Rockaway Beach features two rather pleasant ways to get smashed. Rick’s Roadhouse & Grille is nice enough to take Grandma to, and their karaoke nights are becoming legendary. The Blue Water Grill is cozy in an authentic, scraggly coastie kind of way, with a fantastic view of the surf.
In Garibaldi, things can be a bit scary. The Ghost Hole has one of the wackiest names in all of Loungedom: it sounds to outsiders like some sort of torrid dalliance with Caspar (but it’s named after a local fishing spot). It’s pretty rough around the edges, but you get used to it, and even the most semi-toothless of regulars are nice people. There’s also a hilarious story about a friend of mine who took Taylor-Taylor from the Dandy Warhols there, and he sang karaoke to an audience so clueless as to who he was they didn’t even clap.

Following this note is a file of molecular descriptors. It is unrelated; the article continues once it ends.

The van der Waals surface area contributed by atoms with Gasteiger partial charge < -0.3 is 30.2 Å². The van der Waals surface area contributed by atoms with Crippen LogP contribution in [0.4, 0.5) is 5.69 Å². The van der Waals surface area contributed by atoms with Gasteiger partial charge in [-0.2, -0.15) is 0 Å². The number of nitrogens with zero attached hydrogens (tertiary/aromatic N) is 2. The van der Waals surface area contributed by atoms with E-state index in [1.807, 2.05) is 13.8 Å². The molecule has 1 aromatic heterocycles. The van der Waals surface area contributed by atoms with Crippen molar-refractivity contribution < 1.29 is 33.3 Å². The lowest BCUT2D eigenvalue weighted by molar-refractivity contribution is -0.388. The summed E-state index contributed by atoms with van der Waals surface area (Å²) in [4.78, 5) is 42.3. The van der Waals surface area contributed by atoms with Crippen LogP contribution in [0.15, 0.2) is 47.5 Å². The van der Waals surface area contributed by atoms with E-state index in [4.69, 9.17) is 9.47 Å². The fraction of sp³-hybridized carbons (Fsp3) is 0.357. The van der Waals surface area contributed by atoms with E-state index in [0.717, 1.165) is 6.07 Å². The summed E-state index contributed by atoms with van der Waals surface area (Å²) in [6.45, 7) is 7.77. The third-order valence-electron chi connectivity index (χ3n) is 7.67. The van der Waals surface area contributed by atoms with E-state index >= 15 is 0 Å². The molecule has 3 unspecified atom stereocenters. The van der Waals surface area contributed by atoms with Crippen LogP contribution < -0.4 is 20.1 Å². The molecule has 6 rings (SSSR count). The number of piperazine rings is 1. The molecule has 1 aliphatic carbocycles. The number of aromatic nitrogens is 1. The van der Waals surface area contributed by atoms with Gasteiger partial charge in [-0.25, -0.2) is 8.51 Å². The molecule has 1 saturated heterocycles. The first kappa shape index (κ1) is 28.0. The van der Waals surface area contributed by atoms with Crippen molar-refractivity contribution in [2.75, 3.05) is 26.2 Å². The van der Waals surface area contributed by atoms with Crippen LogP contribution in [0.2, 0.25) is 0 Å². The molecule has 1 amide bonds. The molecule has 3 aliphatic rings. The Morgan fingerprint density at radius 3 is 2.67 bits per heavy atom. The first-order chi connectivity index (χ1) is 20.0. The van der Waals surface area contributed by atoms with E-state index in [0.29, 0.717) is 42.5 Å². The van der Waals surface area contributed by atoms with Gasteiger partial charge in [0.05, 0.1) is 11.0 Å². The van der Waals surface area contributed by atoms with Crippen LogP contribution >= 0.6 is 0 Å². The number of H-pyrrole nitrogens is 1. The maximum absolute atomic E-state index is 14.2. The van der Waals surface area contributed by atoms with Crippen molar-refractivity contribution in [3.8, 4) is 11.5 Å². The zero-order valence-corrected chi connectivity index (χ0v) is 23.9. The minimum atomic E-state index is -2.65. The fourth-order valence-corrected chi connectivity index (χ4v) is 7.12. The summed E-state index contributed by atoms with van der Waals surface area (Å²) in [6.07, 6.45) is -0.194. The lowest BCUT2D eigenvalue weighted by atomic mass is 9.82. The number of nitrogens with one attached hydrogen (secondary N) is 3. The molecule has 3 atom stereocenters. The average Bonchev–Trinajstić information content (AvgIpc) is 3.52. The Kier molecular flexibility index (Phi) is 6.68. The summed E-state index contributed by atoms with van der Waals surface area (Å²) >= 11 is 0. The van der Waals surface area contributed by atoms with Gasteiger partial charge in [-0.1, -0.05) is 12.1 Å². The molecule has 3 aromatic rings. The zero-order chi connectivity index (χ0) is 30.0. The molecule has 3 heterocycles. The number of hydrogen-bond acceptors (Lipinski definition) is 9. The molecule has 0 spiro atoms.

In Tillamook, there’s a smattering of wacky bars, like the Rendezvous. Tiny Oceanside – which has only a few businesses – now features strippers at the Anchor Inn. It’s not expected to last long.
Pacific City has quite a handful of interesting bars. The Sportsman Pub ‘n’ Grub is rather legendary for its kookiness and David Lynch-like flavor, and on the other side of the spectrum sits the upscale Delicate Palate Bistro and its brilliant martinis and excellent wine selection.
Lincoln City is probably the party king of the coast. The Chinook Winds Casino is the big monster, but it’s also full of the frat types from the central coast and around the state we’d all like to avoid. Nice surroundings, shitty crowd. Avoid it like the plague, unless you’re one of those idiots who hangs at the hoochie/frat dance bars in Portland and Salem, and you think just because it’s top-40 played over the ear-busting speakers it’s cool. Jeez, I’m getting sick and irritated with you just writing about you people.
One of my personal faves is Maxwell’s, where the staff is interesting, fun, and the KJ’s are extremely sweet people. Plus, you can watch tourists really get stupid and surreal, as they think no one will notice them now that they’re out of town. They also have one of those insanely cool databases of karaoke songs that go on forever, more than a lot of Portland spots have.